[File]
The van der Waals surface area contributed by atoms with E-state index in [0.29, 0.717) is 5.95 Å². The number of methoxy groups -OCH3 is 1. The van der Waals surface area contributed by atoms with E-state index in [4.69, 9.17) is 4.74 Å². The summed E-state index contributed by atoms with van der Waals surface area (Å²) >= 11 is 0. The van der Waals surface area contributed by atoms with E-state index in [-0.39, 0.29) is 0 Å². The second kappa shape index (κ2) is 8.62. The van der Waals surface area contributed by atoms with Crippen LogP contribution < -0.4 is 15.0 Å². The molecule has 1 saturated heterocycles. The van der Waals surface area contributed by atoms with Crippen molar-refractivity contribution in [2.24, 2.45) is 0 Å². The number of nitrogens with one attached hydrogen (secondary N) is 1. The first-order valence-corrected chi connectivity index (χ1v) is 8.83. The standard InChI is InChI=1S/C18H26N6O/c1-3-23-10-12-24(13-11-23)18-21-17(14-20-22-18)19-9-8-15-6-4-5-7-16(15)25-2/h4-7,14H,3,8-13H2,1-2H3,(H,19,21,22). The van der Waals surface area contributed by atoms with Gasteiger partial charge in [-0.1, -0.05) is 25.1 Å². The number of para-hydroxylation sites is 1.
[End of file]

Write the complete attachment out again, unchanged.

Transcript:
The van der Waals surface area contributed by atoms with E-state index in [0.29, 0.717) is 5.95 Å². The number of methoxy groups -OCH3 is 1. The van der Waals surface area contributed by atoms with E-state index in [4.69, 9.17) is 4.74 Å². The summed E-state index contributed by atoms with van der Waals surface area (Å²) >= 11 is 0. The van der Waals surface area contributed by atoms with E-state index in [-0.39, 0.29) is 0 Å². The second kappa shape index (κ2) is 8.62. The van der Waals surface area contributed by atoms with Crippen LogP contribution < -0.4 is 15.0 Å². The molecule has 1 saturated heterocycles. The van der Waals surface area contributed by atoms with Crippen molar-refractivity contribution in [2.24, 2.45) is 0 Å². The number of nitrogens with one attached hydrogen (secondary N) is 1. The first-order valence-corrected chi connectivity index (χ1v) is 8.83. The standard InChI is InChI=1S/C18H26N6O/c1-3-23-10-12-24(13-11-23)18-21-17(14-20-22-18)19-9-8-15-6-4-5-7-16(15)25-2/h4-7,14H,3,8-13H2,1-2H3,(H,19,21,22). The van der Waals surface area contributed by atoms with Gasteiger partial charge in [-0.1, -0.05) is 25.1 Å². The number of para-hydroxylation sites is 1.